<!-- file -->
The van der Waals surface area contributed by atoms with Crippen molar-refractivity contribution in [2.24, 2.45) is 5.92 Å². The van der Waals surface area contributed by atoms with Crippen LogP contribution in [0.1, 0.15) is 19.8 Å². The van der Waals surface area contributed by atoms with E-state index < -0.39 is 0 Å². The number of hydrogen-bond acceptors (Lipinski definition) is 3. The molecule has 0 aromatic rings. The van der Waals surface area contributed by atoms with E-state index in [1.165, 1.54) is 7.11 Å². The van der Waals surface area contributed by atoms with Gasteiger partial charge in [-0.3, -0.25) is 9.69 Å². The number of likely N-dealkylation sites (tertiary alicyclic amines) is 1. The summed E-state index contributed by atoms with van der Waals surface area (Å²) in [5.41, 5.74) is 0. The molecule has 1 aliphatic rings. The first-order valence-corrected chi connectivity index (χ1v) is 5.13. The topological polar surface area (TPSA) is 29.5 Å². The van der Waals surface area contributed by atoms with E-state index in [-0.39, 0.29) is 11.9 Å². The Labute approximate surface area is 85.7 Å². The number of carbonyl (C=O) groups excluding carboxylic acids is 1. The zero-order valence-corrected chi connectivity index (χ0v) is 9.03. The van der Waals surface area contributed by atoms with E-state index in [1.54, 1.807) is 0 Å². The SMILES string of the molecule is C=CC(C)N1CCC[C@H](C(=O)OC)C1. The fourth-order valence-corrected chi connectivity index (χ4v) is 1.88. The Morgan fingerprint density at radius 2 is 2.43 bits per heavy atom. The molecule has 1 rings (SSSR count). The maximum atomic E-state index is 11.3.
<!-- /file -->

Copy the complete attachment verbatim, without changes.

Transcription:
The van der Waals surface area contributed by atoms with Crippen molar-refractivity contribution in [2.24, 2.45) is 5.92 Å². The van der Waals surface area contributed by atoms with Crippen LogP contribution in [0.1, 0.15) is 19.8 Å². The van der Waals surface area contributed by atoms with E-state index < -0.39 is 0 Å². The number of hydrogen-bond acceptors (Lipinski definition) is 3. The molecule has 0 aromatic rings. The van der Waals surface area contributed by atoms with E-state index in [1.165, 1.54) is 7.11 Å². The van der Waals surface area contributed by atoms with Gasteiger partial charge in [-0.3, -0.25) is 9.69 Å². The number of likely N-dealkylation sites (tertiary alicyclic amines) is 1. The summed E-state index contributed by atoms with van der Waals surface area (Å²) in [5.41, 5.74) is 0. The molecule has 1 aliphatic rings. The first-order valence-corrected chi connectivity index (χ1v) is 5.13. The topological polar surface area (TPSA) is 29.5 Å². The van der Waals surface area contributed by atoms with E-state index in [-0.39, 0.29) is 11.9 Å². The Labute approximate surface area is 85.7 Å². The number of carbonyl (C=O) groups excluding carboxylic acids is 1. The zero-order valence-corrected chi connectivity index (χ0v) is 9.03. The van der Waals surface area contributed by atoms with E-state index in [1.54, 1.807) is 0 Å². The SMILES string of the molecule is C=CC(C)N1CCC[C@H](C(=O)OC)C1. The fourth-order valence-corrected chi connectivity index (χ4v) is 1.88. The Morgan fingerprint density at radius 2 is 2.43 bits per heavy atom. The molecule has 1 rings (SSSR count). The maximum atomic E-state index is 11.3.